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Share prices across the Australian market have risen by an average of 20% over the past 12 months. This looks like great news on the surface but we need to look deeper to see where those gains came from and whether they are sustainable.
People have a tendency to mentally ‘lock in’ past gains and assume they are ‘in the bank’. The problem is that almost all of the 20% share price gains over the past 12 months were probably only temporary and should not be assumed to be ‘locked in’ at all. The 20% share price gains were not underpinned by 20% higher company profits nor 20% higher dividends. Profits per share across the market actually fell over the period, and dividends per share rose by only 4% (and most of the dividend increases were due to temporary commodity price spikes from the miners).
Twelve months ago, investors were prepared to pay $16.25 per dollar of company profits, but over the past year, they bid the price up to $20.40 per dollar of profits. They are now paying 25% more per dollar of profit than they did a year ago.
Twelve months ago, investors were prepared to pay $23 per dollar of company dividends (i.e. dividend yield of 4.34%) but over the past year they bid the price up to $26.40 per dollar of dividends (dividend yield of 3.8%). They are now paying 14% more per dollar of dividends than a year ago.
What caused this miraculous 25% increase in the price paid for a dollar of profits and 14% increase in the price of a dollar of dividends?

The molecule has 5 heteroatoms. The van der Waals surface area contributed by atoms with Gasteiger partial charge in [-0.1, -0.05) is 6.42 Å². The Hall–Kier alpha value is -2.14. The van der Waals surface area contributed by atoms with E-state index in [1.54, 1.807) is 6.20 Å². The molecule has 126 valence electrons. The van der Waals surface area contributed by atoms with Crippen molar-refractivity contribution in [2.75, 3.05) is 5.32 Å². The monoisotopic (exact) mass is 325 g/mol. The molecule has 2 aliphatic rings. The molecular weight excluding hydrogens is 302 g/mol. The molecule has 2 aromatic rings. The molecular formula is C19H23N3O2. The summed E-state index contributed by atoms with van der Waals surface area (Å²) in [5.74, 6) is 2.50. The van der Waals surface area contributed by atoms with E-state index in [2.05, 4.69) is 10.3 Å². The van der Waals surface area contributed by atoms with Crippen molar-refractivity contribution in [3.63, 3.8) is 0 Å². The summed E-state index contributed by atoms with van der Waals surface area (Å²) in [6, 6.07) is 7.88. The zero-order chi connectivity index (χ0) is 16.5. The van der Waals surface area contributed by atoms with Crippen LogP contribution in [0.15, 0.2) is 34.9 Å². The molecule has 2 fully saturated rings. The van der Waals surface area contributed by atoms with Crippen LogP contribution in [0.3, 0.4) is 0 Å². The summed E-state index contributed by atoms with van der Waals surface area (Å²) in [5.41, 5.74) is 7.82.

The main reason is confidence levels. At the start of 2019 people were pessimistic and feared the late 2018 ‘global growth scare’ might turn into the next GFC or possibly worse, especially as the US Fed was still raising interest rates amid Trump’s trade wars. Investor pessimism quickly turned to confidence when the Fed switched from rate hikes in 2018 to rate cuts in 2019. Central banks raise rates when they are bullish on the economy and cut rates when they are bearish. The crowd (investors) do the reverse.
The charts break this down by market sector. The left chart shows price gains over the past 12 months; the middle chart splits this into changes in earnings (profits) per share and changes in the price paid per dollar of profits; and the right chart does the same for dividends:
Looking at the two big sectors:
Profits per share fell (across the Big 4 banks plus other disasters like AMP) but share prices rose 13%, so investors en masse boosted the price per dollar of profit by 25%, and the price per dollar of dividend by 17% (dividends also fell). The crowd assumes the current banking woes are temporary and banks will miraculously return to the golden years of double-digit profit growth. Our view has been that those golden years are gone. The banks are facing not only cyclical pressures (margin pressure from ultra-low rates, and bad debts from property developers/investors) but also more lasting structural pressures (crippling regulations, expensive remediation and compliance, higher capital costs, deteriorating demographics).
Profits and dividends rose by 30%+ per share, a combination of recoveries from big write-offs from prior years, plus the fortuitous spikes in iron ore and oil prices. Investors have sensibly discounted this and only bid up share prices by 12% because they know this profit and dividend growth is not repeatable. Many of the miners are probably underpriced at current levels.
The market is now in expensive territory, with price/earnings ratios above 20 (more than $20 being paid per dollar of profits) and dividend yields below 3.8% ($26.40 per dollar of dividends). In order to hold on to the recent price gains, either profits and dividends need to rise substantially in 2020, or central banks need to keep cutting rates and buying up assets. That is, central banks need to remain bearish and pessimistic so that the crowd remains overconfident.